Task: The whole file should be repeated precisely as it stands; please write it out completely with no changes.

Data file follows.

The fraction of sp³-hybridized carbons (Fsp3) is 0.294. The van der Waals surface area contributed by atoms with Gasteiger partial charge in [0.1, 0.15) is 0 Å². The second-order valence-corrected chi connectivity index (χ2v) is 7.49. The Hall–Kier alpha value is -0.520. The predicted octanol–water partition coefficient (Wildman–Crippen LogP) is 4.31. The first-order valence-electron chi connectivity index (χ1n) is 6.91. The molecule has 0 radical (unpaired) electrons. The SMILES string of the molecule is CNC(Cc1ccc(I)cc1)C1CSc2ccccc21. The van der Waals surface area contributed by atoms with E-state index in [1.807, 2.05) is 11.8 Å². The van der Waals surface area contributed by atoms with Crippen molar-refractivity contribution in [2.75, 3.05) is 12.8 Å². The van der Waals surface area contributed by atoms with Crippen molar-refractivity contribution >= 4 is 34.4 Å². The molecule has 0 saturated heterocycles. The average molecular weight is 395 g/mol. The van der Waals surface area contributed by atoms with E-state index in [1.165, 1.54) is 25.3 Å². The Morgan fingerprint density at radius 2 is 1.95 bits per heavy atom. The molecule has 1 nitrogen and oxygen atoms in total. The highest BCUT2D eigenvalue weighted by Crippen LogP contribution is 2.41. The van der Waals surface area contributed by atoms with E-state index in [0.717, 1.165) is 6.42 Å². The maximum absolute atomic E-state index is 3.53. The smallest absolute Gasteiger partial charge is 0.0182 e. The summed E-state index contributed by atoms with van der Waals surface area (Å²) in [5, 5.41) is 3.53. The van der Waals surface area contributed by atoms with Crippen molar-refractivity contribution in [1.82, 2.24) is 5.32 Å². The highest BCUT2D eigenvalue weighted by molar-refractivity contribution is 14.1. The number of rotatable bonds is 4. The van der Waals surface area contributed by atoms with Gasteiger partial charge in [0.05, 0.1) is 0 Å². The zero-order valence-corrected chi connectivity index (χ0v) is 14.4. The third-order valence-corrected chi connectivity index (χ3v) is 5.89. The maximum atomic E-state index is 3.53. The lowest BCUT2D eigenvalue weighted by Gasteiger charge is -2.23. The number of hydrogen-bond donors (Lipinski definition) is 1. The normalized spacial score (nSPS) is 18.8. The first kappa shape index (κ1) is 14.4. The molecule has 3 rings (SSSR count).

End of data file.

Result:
The fraction of sp³-hybridized carbons (Fsp3) is 0.294. The van der Waals surface area contributed by atoms with Gasteiger partial charge in [0.1, 0.15) is 0 Å². The second-order valence-corrected chi connectivity index (χ2v) is 7.49. The Hall–Kier alpha value is -0.520. The predicted octanol–water partition coefficient (Wildman–Crippen LogP) is 4.31. The first-order valence-electron chi connectivity index (χ1n) is 6.91. The molecule has 0 radical (unpaired) electrons. The SMILES string of the molecule is CNC(Cc1ccc(I)cc1)C1CSc2ccccc21. The van der Waals surface area contributed by atoms with E-state index in [1.807, 2.05) is 11.8 Å². The van der Waals surface area contributed by atoms with Crippen molar-refractivity contribution in [2.75, 3.05) is 12.8 Å². The van der Waals surface area contributed by atoms with Crippen molar-refractivity contribution >= 4 is 34.4 Å². The molecule has 0 saturated heterocycles. The average molecular weight is 395 g/mol. The van der Waals surface area contributed by atoms with E-state index in [1.165, 1.54) is 25.3 Å². The Morgan fingerprint density at radius 2 is 1.95 bits per heavy atom. The molecule has 1 nitrogen and oxygen atoms in total. The highest BCUT2D eigenvalue weighted by Crippen LogP contribution is 2.41. The van der Waals surface area contributed by atoms with E-state index in [0.717, 1.165) is 6.42 Å². The maximum absolute atomic E-state index is 3.53. The smallest absolute Gasteiger partial charge is 0.0182 e. The summed E-state index contributed by atoms with van der Waals surface area (Å²) in [5, 5.41) is 3.53. The van der Waals surface area contributed by atoms with Crippen molar-refractivity contribution in [1.82, 2.24) is 5.32 Å². The highest BCUT2D eigenvalue weighted by molar-refractivity contribution is 14.1. The number of rotatable bonds is 4. The van der Waals surface area contributed by atoms with Gasteiger partial charge in [0.05, 0.1) is 0 Å². The zero-order valence-corrected chi connectivity index (χ0v) is 14.4. The third-order valence-corrected chi connectivity index (χ3v) is 5.89. The maximum atomic E-state index is 3.53. The lowest BCUT2D eigenvalue weighted by Gasteiger charge is -2.23. The number of hydrogen-bond donors (Lipinski definition) is 1. The normalized spacial score (nSPS) is 18.8. The first kappa shape index (κ1) is 14.4. The molecule has 3 rings (SSSR count).